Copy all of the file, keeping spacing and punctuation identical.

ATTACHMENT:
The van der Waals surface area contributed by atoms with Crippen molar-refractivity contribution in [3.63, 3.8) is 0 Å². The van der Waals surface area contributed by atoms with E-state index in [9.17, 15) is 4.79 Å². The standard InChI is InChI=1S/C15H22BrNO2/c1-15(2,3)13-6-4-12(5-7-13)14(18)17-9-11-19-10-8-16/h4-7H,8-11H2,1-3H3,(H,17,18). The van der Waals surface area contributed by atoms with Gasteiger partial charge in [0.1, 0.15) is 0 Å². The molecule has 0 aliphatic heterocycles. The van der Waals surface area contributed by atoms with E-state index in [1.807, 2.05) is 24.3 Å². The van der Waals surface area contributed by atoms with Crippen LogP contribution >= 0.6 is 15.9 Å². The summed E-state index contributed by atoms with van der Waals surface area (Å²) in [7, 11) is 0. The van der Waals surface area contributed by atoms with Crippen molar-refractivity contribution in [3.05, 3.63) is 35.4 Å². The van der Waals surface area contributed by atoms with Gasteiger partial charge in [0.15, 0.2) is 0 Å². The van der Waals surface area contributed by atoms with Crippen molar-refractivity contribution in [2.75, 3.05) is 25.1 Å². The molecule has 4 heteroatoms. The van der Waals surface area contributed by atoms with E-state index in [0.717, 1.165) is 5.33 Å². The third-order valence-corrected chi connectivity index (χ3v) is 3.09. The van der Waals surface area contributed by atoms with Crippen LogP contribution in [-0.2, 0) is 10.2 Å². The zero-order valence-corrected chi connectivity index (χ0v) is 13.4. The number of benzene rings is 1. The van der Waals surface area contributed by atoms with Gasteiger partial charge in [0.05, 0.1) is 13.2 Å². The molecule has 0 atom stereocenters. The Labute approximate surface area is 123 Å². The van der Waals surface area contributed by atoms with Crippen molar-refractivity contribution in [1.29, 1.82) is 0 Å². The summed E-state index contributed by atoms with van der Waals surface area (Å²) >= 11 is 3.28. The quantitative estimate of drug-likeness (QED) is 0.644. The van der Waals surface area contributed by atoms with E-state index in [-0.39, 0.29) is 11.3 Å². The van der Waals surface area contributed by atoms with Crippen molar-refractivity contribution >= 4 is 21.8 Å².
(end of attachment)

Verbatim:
The van der Waals surface area contributed by atoms with Crippen molar-refractivity contribution in [3.63, 3.8) is 0 Å². The van der Waals surface area contributed by atoms with E-state index in [9.17, 15) is 4.79 Å². The standard InChI is InChI=1S/C15H22BrNO2/c1-15(2,3)13-6-4-12(5-7-13)14(18)17-9-11-19-10-8-16/h4-7H,8-11H2,1-3H3,(H,17,18). The van der Waals surface area contributed by atoms with Gasteiger partial charge in [0.1, 0.15) is 0 Å². The molecule has 0 aliphatic heterocycles. The van der Waals surface area contributed by atoms with E-state index in [1.807, 2.05) is 24.3 Å². The van der Waals surface area contributed by atoms with Crippen LogP contribution >= 0.6 is 15.9 Å². The summed E-state index contributed by atoms with van der Waals surface area (Å²) in [7, 11) is 0. The van der Waals surface area contributed by atoms with Crippen molar-refractivity contribution in [3.05, 3.63) is 35.4 Å². The van der Waals surface area contributed by atoms with Gasteiger partial charge in [0.15, 0.2) is 0 Å². The van der Waals surface area contributed by atoms with Crippen molar-refractivity contribution in [2.75, 3.05) is 25.1 Å². The molecule has 4 heteroatoms. The van der Waals surface area contributed by atoms with E-state index in [0.717, 1.165) is 5.33 Å². The third-order valence-corrected chi connectivity index (χ3v) is 3.09. The van der Waals surface area contributed by atoms with Crippen LogP contribution in [-0.2, 0) is 10.2 Å². The zero-order valence-corrected chi connectivity index (χ0v) is 13.4. The number of benzene rings is 1. The van der Waals surface area contributed by atoms with Gasteiger partial charge in [0.05, 0.1) is 13.2 Å². The molecule has 0 atom stereocenters. The Labute approximate surface area is 123 Å². The van der Waals surface area contributed by atoms with Crippen molar-refractivity contribution in [1.29, 1.82) is 0 Å². The summed E-state index contributed by atoms with van der Waals surface area (Å²) >= 11 is 3.28. The quantitative estimate of drug-likeness (QED) is 0.644. The van der Waals surface area contributed by atoms with E-state index in [-0.39, 0.29) is 11.3 Å². The van der Waals surface area contributed by atoms with Crippen molar-refractivity contribution >= 4 is 21.8 Å².